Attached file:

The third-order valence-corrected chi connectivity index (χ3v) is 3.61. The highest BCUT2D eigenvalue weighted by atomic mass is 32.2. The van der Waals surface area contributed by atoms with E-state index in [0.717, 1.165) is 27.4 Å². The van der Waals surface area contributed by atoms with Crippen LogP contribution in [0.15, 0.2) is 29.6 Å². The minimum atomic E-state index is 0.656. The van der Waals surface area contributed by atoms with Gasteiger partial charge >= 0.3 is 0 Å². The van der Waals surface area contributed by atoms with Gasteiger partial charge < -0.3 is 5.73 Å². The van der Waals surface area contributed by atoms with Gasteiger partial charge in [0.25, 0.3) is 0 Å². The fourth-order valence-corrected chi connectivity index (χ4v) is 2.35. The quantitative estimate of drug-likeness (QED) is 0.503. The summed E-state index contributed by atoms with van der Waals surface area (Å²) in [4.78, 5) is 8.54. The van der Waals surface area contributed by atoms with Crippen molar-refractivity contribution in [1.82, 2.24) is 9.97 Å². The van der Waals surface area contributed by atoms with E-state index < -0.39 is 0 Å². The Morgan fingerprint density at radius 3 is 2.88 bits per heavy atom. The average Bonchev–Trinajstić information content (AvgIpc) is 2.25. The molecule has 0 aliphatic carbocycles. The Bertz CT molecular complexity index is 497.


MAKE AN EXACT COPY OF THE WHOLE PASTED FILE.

The third-order valence-corrected chi connectivity index (χ3v) is 3.61. The highest BCUT2D eigenvalue weighted by atomic mass is 32.2. The van der Waals surface area contributed by atoms with E-state index in [0.717, 1.165) is 27.4 Å². The van der Waals surface area contributed by atoms with Crippen LogP contribution in [0.15, 0.2) is 29.6 Å². The minimum atomic E-state index is 0.656. The van der Waals surface area contributed by atoms with Gasteiger partial charge >= 0.3 is 0 Å². The van der Waals surface area contributed by atoms with Gasteiger partial charge < -0.3 is 5.73 Å². The van der Waals surface area contributed by atoms with Gasteiger partial charge in [0.25, 0.3) is 0 Å². The fourth-order valence-corrected chi connectivity index (χ4v) is 2.35. The quantitative estimate of drug-likeness (QED) is 0.503. The summed E-state index contributed by atoms with van der Waals surface area (Å²) in [4.78, 5) is 8.54. The van der Waals surface area contributed by atoms with Crippen molar-refractivity contribution in [1.82, 2.24) is 9.97 Å². The van der Waals surface area contributed by atoms with E-state index < -0.39 is 0 Å². The Morgan fingerprint density at radius 3 is 2.88 bits per heavy atom. The average Bonchev–Trinajstić information content (AvgIpc) is 2.25. The molecule has 0 aliphatic carbocycles. The Bertz CT molecular complexity index is 497.